“It's been found by a coroner's court that cancer was caused by an exposure to depleted uranium,” Busby added, “In the last 10 years, research has emerged that has made it quite clear that uranium is one of the most dangerous substances known to man, certainly in the form that it takes when used in these wars.”
In July 2010, Busby released a study that showed a 12-fold increase in childhood cancer in Fallujah since the 2004 attacks. The report also showed the sex ratio had declined from normal to 86 boys to 100 girls, together with a spread of diseases indicative of genetic damage similar to but of far greater incidence than Hiroshima.
Dr Alani visited Japan recently, where she met with Japanese doctors who study birth defect rates they believe related to radiation from the US nuclear bombings of Hiroshima and Nagasaki.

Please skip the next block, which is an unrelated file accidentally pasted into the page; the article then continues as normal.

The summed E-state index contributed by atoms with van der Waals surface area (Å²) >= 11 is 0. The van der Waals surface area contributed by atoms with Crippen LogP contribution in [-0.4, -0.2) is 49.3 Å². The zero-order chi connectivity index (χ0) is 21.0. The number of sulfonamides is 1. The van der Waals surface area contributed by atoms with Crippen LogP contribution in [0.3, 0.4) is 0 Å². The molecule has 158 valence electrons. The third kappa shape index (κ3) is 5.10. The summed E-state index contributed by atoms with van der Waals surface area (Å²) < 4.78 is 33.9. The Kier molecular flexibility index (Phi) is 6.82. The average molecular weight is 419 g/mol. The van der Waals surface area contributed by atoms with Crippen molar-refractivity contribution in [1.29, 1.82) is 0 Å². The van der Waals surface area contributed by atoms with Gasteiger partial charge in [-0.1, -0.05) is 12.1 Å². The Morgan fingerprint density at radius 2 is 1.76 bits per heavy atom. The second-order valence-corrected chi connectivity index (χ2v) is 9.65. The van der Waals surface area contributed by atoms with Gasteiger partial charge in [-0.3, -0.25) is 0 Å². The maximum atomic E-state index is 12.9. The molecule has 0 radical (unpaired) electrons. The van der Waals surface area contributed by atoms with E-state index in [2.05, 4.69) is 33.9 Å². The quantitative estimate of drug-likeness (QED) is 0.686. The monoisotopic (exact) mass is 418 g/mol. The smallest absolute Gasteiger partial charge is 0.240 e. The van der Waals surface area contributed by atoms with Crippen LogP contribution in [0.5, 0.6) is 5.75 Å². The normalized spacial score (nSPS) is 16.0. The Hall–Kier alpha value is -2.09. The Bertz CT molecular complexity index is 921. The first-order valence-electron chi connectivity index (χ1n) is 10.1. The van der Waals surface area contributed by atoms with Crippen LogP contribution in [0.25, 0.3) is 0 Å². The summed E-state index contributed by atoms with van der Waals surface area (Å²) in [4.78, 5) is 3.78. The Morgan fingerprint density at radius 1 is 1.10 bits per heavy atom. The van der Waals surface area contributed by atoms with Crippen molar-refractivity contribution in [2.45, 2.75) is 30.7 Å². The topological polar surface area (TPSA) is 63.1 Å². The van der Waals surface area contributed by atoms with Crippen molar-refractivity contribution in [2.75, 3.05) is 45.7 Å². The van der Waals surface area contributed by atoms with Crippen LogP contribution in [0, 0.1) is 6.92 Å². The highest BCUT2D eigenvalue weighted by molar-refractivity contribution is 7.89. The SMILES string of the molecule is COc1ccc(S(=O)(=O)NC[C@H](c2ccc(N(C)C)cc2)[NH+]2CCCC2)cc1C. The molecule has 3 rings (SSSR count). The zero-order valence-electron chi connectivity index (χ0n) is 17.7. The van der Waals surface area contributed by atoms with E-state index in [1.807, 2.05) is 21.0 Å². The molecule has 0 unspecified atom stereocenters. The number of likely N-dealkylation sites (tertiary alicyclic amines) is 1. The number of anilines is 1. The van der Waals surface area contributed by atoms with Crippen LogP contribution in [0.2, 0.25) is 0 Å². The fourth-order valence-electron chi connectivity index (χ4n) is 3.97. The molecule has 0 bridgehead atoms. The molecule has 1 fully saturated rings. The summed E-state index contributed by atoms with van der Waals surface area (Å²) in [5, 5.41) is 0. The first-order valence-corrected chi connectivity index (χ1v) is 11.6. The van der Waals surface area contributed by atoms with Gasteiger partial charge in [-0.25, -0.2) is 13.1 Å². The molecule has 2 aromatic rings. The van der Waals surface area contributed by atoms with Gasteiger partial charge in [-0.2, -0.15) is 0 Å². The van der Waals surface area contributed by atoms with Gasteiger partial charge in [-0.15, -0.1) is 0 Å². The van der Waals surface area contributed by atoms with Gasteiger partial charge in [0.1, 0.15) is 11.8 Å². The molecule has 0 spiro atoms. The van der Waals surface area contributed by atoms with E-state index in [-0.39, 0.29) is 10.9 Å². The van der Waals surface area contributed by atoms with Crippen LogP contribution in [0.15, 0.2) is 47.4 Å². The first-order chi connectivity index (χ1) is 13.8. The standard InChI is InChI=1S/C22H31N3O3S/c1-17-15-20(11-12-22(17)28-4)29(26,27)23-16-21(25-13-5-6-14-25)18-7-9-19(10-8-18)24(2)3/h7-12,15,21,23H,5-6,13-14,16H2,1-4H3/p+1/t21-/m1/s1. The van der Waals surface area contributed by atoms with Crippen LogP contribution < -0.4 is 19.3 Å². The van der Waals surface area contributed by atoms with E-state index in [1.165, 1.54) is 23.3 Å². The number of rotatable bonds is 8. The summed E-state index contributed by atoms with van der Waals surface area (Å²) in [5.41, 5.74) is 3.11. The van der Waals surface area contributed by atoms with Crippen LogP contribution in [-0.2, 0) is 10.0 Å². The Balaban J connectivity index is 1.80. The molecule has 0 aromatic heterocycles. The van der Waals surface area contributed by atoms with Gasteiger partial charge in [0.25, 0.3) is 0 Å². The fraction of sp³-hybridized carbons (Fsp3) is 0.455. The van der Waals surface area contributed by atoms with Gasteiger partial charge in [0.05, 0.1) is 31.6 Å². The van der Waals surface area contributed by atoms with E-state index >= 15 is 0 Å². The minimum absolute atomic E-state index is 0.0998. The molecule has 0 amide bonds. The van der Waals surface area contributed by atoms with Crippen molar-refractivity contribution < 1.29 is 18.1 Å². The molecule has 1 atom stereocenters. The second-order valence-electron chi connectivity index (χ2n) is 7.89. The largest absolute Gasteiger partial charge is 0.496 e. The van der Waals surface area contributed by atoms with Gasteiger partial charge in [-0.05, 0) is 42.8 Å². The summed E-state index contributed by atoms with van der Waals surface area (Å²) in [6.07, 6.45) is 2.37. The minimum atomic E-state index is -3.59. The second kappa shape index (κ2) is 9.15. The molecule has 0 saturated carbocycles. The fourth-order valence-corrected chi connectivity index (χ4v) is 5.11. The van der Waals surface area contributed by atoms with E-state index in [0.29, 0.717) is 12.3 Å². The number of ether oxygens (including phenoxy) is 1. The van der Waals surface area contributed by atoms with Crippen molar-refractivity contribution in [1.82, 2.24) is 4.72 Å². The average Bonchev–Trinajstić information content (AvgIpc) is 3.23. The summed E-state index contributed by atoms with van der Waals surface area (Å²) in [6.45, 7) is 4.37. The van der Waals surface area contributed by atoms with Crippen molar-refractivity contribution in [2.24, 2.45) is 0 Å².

She was told birth defect incidence rates there are between 1-2 per cent. Alani's log of cases of birth defects amounts to a rate of 14.7 per cent of all babies born in Fallujah, more than 14 times the rate in the affected areas of Japan.
A contaminated country?
In Babil Province in southern Iraq, the head of the Babil Cancer Centre, Dr Sharif al-Alwachi, said cancer rates have been escalating at alarming rates since 2003, for which he blames the use of depleted uranium weapons by US forces during and following the 2003 invasion.
“The environment could be contaminated by chemical weapons and depleted uranium from the aftermath of the war on Iraq,” Dr Alwachi told Al Jazeera. “The air, soil and water are all polluted by these weapons, and as they come into contact with human beings they become poisonous. This is new to our region, and people are suffering here.”
The US and UK militaries have sent mixed signals about the effects of depleted uranium, but Iraqi doctors like Alwachi and Alani, and along with researchers, blame the increasing cancer and birth defect rates on the weapon.